The Route 460 dilemma

Published 10:10 am Friday, June 19, 2015

In my few years in the political arena, I have encountered very few issues completely right or wrong. Most have opposing merits. The proposed Route 460 17-mile bypass is no exception, as there are points to be made on each side.

On the supportive side, it will make the old 460 safer simply by shifting the majority of the traffic to the bypass. Anyone living in this area over the years is aware of this 55 mph four-lane road with no turn lane and no shoulders. It is simply a dangerous route that will continue to be with no upgrades.

It will decrease driving time from Route 58 bypass to west of Zuni for both trucks and pass-through vehicles.

It does address a potential road block at Zuni due to rising flood waters as shown in past storms, and keeps that particular area above water if hurricane evacuation is deemed necessary.

It is not a definite at this point of the process, but it is likely to provide a connection to the Shirley T. Holland Industrial Park just outside Windsor, thus providing connectivity to a vital future economic engine of the county.

As to the negatives, this is a much-reduced version of the original project of 55 miles, thus the 17 miles falls short of the original goals of the initial version. There are flooding concerns and bottleneck concerns once this route enters into the old 460 west of Zuni. There are no plans at present to address these challenges.

The cost is very high for such a stretch of road, with estimates in the $400 million dollar range, or around $23 million dollars a mile.

Though this road is sometimes in some places congested, it is far below the congestion level in other parts of the commonwealth.

It will have a negative economic impact on the town of Windsor due to those businesses that depend on drive-by traffic and town visibility.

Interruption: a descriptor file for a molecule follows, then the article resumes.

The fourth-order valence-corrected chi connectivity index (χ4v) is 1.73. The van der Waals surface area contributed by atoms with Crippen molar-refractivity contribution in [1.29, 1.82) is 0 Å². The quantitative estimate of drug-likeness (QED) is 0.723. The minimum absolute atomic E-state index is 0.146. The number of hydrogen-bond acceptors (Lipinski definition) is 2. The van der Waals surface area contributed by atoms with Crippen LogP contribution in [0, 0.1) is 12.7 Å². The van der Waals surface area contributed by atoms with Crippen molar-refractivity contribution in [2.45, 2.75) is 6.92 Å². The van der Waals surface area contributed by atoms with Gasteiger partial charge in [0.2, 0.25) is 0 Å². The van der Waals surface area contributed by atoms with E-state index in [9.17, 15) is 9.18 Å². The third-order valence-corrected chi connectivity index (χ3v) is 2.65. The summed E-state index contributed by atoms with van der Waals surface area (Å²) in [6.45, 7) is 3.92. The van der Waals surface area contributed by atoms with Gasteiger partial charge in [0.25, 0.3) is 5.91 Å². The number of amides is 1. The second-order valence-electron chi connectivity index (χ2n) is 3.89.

And lastly, these costs should be taken into consideration. The Bosselmans, the Perrys, the Williams, the Gwaltneys, the Braswells, the Stuarts, the Crockers, Maranatha Church, the Parsons, the Newsoms and others. These are not simply statistics. Nor are they only names on a map. These are families rooted in both the soil and their communities whose lives will be permanently disrupted by this project. They are multi-generational in nature, finding value in “place.” There is no adequate monetary compensation to replace what they stand to lose.

Do the plusses outweigh the negatives? Are the benefits of such magnitude to justify such signigicant losses?

In this case and for this project, I think not.

Some have said it is impossible for those in the political arena to admit error. I disagree. It is not impossible, only difficult. I once thought this project had merit, but now believe I used poor judgment. What we have now, though with certain challenges, is far less intrusive, costly and disruptive. I would suggest to the decision-makers to consider dropping this project as it now stands.

REX ALPHIN is the chairman of the Isle of Wight Board of Supervisors. He represents the Carrsville District. He can be reached at